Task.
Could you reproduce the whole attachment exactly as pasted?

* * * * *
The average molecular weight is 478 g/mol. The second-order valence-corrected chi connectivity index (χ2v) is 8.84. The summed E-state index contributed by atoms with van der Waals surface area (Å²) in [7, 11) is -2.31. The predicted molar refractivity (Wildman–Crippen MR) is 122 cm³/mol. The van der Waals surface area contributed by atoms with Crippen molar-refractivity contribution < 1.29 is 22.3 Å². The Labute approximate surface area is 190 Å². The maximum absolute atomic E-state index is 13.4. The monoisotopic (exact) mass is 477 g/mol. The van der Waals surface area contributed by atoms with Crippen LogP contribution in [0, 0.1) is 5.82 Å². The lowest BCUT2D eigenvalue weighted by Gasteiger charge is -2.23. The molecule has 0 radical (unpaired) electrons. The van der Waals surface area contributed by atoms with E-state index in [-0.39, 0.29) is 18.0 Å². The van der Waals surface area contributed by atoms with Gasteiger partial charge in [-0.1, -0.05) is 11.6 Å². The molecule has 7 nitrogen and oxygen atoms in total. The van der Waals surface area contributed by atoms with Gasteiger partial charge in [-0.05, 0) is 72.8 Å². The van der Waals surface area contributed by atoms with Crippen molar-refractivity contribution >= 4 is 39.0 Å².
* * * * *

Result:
The average molecular weight is 478 g/mol. The second-order valence-corrected chi connectivity index (χ2v) is 8.84. The summed E-state index contributed by atoms with van der Waals surface area (Å²) in [7, 11) is -2.31. The predicted molar refractivity (Wildman–Crippen MR) is 122 cm³/mol. The van der Waals surface area contributed by atoms with Crippen molar-refractivity contribution < 1.29 is 22.3 Å². The Labute approximate surface area is 190 Å². The maximum absolute atomic E-state index is 13.4. The monoisotopic (exact) mass is 477 g/mol. The van der Waals surface area contributed by atoms with Crippen LogP contribution in [0, 0.1) is 5.82 Å². The lowest BCUT2D eigenvalue weighted by Gasteiger charge is -2.23. The molecule has 0 radical (unpaired) electrons. The van der Waals surface area contributed by atoms with E-state index in [-0.39, 0.29) is 18.0 Å². The van der Waals surface area contributed by atoms with Gasteiger partial charge in [-0.1, -0.05) is 11.6 Å². The molecule has 7 nitrogen and oxygen atoms in total. The van der Waals surface area contributed by atoms with Gasteiger partial charge in [-0.05, 0) is 72.8 Å². The van der Waals surface area contributed by atoms with Crippen molar-refractivity contribution >= 4 is 39.0 Å².